If the French Quarter is the heart of New Orleans, its lifeblood is the Mississippi River. Each year, more than 6,000 ships pass through the port of New Orleans. To get a feel for life on the river, many travelers cruise aboard the Natchez, one of only six steam-powered paddle wheelers in America.
As the sounds of a calliope fill the air, tourists pass by many of the city's star attractions such as the floating gambling hall, the Flamingo Casino. Nearby, the site of the much-publicized Riverwalk disaster is also apparent. In December 1996, an ocean-going freighter crashed into the shopping and dining complex, causing extensive damage, but fortunately no fatalities. The Riverwalk officially reopened just in time for the tourists flocking in for Super Bowl XXXI.
One monstrosity you won't be able to see from the Mississippi is the Louisiana Superdome, where Super Bowl XXXI will be played on January 26. At game's end, the giant structure will have played host to five Super Bowls and New Orleans will have hosted a record eight, more than any other U.S. city. If tickets for the big game proved elusive, guided Superdome tours are available from 9 a.m. to 4 p.m. daily to see the amazing structure.
"Laissez les bonnes temps roulez" is a favored New Orleans saying, which means "let the good times roll." And, while visitors concentrate on having a good time, the city is busy working to protect them.
Staying it safe
Like most major cities, New Orleans is struggling to control crime. It's particularly a problem in the French Quarter where tourists are easy prey. New Orleans officials are quick to point out that the citywide crime rate has actually fallen in the past two years.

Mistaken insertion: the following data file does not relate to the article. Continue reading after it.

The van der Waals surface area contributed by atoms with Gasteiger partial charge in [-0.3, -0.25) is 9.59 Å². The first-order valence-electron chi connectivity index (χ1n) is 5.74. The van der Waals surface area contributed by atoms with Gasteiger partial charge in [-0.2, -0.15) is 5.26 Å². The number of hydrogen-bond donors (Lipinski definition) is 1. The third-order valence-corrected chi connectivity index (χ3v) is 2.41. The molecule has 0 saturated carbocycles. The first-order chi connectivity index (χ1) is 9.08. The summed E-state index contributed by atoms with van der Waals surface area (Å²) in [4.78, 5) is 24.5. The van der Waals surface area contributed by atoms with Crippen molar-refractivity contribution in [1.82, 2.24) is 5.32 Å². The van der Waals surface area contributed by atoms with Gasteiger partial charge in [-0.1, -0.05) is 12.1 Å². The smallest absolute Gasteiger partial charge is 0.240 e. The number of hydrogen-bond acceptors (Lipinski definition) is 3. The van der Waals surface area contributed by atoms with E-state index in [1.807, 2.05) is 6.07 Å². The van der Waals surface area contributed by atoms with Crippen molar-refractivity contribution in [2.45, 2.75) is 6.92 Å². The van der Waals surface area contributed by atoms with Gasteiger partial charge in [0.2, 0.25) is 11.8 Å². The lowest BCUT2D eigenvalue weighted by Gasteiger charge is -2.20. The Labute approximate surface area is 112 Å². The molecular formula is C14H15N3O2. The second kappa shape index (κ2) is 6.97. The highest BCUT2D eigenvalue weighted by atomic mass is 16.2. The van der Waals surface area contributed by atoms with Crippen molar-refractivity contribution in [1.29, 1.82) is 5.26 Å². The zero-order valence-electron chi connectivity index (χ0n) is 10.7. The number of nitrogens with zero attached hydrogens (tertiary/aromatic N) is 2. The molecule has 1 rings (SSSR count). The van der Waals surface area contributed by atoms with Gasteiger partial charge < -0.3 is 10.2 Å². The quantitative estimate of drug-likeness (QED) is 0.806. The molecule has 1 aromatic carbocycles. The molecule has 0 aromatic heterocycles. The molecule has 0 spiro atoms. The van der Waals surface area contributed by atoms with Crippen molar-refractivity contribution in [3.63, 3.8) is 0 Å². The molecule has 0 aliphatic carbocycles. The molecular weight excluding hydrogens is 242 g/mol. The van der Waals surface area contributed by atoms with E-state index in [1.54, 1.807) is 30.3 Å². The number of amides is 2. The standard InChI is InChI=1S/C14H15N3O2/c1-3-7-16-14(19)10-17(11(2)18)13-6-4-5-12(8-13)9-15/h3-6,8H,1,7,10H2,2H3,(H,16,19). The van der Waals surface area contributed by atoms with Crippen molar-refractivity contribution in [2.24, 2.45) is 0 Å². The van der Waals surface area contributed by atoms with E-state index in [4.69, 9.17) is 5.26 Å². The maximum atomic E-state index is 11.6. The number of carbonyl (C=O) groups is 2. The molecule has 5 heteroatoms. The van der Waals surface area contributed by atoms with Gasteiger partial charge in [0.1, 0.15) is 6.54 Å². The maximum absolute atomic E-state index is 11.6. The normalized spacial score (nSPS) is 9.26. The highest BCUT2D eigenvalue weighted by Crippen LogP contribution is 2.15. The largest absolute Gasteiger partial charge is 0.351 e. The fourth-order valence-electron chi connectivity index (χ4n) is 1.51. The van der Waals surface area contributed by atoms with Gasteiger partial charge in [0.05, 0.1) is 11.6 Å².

"We want the clear facts to be reported that we, according to the FBI, have a lower violent crime rate than Atlanta, or Houston, or Dallas, or Miami or San Antonio," said Mayor Mark Morial. "To some extent, the perception that's been created is much greater than the reality."
"Unfortunately in tourism, perception is reality. Because if a tourist or visitor perceives it unsafe they are not going to come," said Sandra Miller. "So we've got to deal with both. I think the reality is we have a crime problem and we have to deal with it."
One solution is to get more officers on the streets, especially in the French Quarter. However, it's a task easier said than done considering the average salary for a New Orleans police recruit is just over $21,000 a year, among the lowest of major U.S. cities.
In mid-January 1997, the city approved an average wage increase of 19 percent for all of its officers. The raise should be an incentive to help New Orleans recruit new officers, increase the size of the force and get more police presence on the streets.
It will also help protect the 10 million visitors who come every year with fun in mind and money to spend.Weather: New Orleans